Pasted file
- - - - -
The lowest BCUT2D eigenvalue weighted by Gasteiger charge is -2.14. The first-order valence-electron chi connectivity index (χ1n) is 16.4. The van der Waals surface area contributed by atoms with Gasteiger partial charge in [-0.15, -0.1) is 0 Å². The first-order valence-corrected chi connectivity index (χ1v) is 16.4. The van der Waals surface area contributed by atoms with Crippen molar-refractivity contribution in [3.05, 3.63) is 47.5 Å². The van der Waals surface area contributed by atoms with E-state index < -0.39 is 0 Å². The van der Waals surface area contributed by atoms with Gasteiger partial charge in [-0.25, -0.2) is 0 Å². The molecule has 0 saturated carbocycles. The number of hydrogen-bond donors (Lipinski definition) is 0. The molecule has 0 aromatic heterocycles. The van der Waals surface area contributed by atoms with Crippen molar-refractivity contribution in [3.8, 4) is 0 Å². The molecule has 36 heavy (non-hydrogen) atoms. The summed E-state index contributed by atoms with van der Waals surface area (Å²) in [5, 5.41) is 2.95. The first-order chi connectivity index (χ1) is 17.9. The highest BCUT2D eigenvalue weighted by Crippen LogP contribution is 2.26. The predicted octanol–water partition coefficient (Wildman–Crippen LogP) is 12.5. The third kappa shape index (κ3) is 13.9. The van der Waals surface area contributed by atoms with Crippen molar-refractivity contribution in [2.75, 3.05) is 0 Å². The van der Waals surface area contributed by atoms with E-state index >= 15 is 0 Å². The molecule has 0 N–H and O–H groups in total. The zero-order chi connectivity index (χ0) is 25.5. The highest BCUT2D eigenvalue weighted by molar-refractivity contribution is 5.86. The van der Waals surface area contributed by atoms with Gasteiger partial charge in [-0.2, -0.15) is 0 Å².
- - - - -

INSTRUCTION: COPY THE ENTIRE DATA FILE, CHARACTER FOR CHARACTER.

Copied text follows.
The lowest BCUT2D eigenvalue weighted by Gasteiger charge is -2.14. The first-order valence-electron chi connectivity index (χ1n) is 16.4. The van der Waals surface area contributed by atoms with Gasteiger partial charge in [-0.15, -0.1) is 0 Å². The first-order valence-corrected chi connectivity index (χ1v) is 16.4. The van der Waals surface area contributed by atoms with Crippen molar-refractivity contribution in [3.05, 3.63) is 47.5 Å². The van der Waals surface area contributed by atoms with E-state index < -0.39 is 0 Å². The van der Waals surface area contributed by atoms with Gasteiger partial charge in [-0.25, -0.2) is 0 Å². The molecule has 0 saturated carbocycles. The number of hydrogen-bond donors (Lipinski definition) is 0. The molecule has 0 aromatic heterocycles. The van der Waals surface area contributed by atoms with Crippen molar-refractivity contribution in [3.8, 4) is 0 Å². The molecule has 36 heavy (non-hydrogen) atoms. The summed E-state index contributed by atoms with van der Waals surface area (Å²) in [5, 5.41) is 2.95. The first-order chi connectivity index (χ1) is 17.9. The highest BCUT2D eigenvalue weighted by Crippen LogP contribution is 2.26. The predicted octanol–water partition coefficient (Wildman–Crippen LogP) is 12.5. The third kappa shape index (κ3) is 13.9. The van der Waals surface area contributed by atoms with Crippen molar-refractivity contribution in [2.75, 3.05) is 0 Å². The van der Waals surface area contributed by atoms with E-state index >= 15 is 0 Å². The molecule has 0 N–H and O–H groups in total. The zero-order chi connectivity index (χ0) is 25.5. The highest BCUT2D eigenvalue weighted by molar-refractivity contribution is 5.86. The van der Waals surface area contributed by atoms with Gasteiger partial charge in [-0.2, -0.15) is 0 Å².